Yesterday I attended a conference in Istanbul hosted by Professor Lisa Anderson, a Middle East scholar from New York’s Colombia University. Dr. Anderson boldly asserted that each and every piece of evidence which the Bush administration had put forth on Iraq had since been proven outright false or, at a minimum, misleading. According to Anderson, Bush launched his war of aggression in the region not for its oil supplies nor due to the threat Saddam posed to world peace. The real motive was his desire to reshape the whole region, that is to say the Middle East. Anderson contended that Bush believed regime change in Iraq would cause a domino effect leading the whole region into similar so-called ‘liberations.’

    However, the Iraqi experience so far has yet to prove successful. ‘The Bush administration didn’t make any plans on how to establish peace and stability in postwar Iraq,’ argued Anderson. ‘Washington is acting like the cowboys of the Wild West!’

    How long will this attitude continue? We don’t know. All we know is that the US military presence in the region is meant to be a long-term one. And what will Turkey do under these circumstances? In Dr. Anderson’s view, strained bilateral relations will be mended sooner or later. However, the important point is that Ankara must clarify its Iraq policy as soon as possible. Turkey must immediately decide what it will do in northern Iraq. There are significant differences and controversies between the northern Iraq policies of Washington and Ankara. Therefore, in order to head off future crises, our government should fine-tune its policy, and our countries should put their heads together to develop a joint strategy.”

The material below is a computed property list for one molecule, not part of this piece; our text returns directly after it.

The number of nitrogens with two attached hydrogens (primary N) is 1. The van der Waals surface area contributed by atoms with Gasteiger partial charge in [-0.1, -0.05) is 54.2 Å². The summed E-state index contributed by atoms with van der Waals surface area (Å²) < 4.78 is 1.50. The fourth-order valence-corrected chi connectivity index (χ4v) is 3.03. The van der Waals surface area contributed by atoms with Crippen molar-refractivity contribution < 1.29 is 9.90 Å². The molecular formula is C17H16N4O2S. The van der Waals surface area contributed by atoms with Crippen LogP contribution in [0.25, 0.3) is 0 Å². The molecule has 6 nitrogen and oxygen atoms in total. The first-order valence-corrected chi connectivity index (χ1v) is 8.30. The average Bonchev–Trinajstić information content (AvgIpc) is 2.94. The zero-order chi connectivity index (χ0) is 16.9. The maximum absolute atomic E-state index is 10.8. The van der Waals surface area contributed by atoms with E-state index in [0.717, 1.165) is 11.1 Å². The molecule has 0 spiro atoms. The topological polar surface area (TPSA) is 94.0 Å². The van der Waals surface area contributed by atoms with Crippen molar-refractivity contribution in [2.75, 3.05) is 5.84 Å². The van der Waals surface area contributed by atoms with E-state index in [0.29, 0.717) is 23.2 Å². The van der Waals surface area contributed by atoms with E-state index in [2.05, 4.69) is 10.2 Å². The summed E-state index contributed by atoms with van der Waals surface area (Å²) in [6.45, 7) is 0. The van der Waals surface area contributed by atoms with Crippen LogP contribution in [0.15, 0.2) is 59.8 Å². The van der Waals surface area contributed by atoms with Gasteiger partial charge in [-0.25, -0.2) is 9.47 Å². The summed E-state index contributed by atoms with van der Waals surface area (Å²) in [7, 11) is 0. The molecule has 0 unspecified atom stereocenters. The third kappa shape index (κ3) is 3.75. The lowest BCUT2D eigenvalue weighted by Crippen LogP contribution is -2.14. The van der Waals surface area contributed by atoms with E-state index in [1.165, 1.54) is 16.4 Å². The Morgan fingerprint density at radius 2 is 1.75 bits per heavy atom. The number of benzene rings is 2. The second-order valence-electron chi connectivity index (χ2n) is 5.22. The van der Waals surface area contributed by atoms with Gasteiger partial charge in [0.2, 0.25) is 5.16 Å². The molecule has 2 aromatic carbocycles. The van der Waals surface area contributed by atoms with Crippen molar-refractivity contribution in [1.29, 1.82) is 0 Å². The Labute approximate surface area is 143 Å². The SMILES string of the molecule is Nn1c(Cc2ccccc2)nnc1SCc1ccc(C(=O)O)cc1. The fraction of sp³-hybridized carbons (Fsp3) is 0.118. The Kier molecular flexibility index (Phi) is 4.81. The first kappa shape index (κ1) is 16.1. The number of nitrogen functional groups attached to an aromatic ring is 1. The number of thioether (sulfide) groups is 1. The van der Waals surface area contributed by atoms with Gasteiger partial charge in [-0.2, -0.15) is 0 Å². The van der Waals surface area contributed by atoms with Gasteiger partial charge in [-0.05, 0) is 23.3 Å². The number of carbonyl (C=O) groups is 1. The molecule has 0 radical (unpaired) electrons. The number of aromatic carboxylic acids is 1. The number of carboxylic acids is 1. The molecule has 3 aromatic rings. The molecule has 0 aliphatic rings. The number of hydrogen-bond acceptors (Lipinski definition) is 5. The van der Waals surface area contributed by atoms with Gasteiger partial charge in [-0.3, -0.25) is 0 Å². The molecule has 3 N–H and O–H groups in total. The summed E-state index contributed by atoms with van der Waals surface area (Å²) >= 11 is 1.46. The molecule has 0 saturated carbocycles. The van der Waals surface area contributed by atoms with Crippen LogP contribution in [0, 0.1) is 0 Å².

[12] THE NEXT STEPS FOR ANKARA AND WASHINGTON

    [13] BY TUNCAY OZKAN (AKSAM)

    Columnist Tuncay Ozkan comments on what Turkey and the US should do in the wake of the Sulaimaniyah incident. A summary of his column is as follows:

    “The joint inquiry set up to investigate the July 4-6 detention of Turkish soldiers by US forces in Sulaimaniyah, northern Iraq has now completed its work. What will happen next? I consider a quarrel between Washington and Ankara over the report’s findings to be likely. Therefore, we should determine a strategy for this contingency right now.

    The US should neither have conducted an operation to get the Turkish soldiers out the region, nor treated them badly and accused them of assassination. The US says that it cannot apologize. This is just the beginning. Washington is only preparing for future attacks. However, it’s on the wrong road. Soon it will realize its mistake but until that time, Turkey mustn’t get upset or fearful.

    For this reason, Turkey should clarify its stance. Prime Minister Recep Tayyip Erdogan should maintain the stance he took during his recent telephone conversation with US Vice President Dick Cheney. In addition, the records of this conversation should be distributed to other members of the government so they can all speak with one voice. The US detentions in Sulaimaniyah were clearly planned. Now the language and conclusions of the joint inquiry’s report is very important because it will determine the situation from now on. At this point, Turkey should not relent. We must do what is needed on every issue, including punishing the US soldiers involved.

    From now on, Turkey should boost its initiatives in the region both militarily and politically. It should meet the needs of its national interests in northern Iraq with both its military presence and political approach. Towards this end, it should use trade and the economy. As Chief of General Staff Gen. Hilmi Ozkok said recently in Diyarbakir, the US will soon turn back to Turkey because there’s no other way. In addition, soon the US and Britain will understand that they’re stuck in a swamp in Iraq.

    Ankara should also prepare an agreement on ‘cooperation against terrorism’ and tell Washington against whom it must fight. Turkey should show the US that it’s a great country. However, we should be careful. If the US can’t comprehend our strength, we might end up stuck in the same swamp as the US. For this reason, our politicians should be very careful.”

    ARCHIVE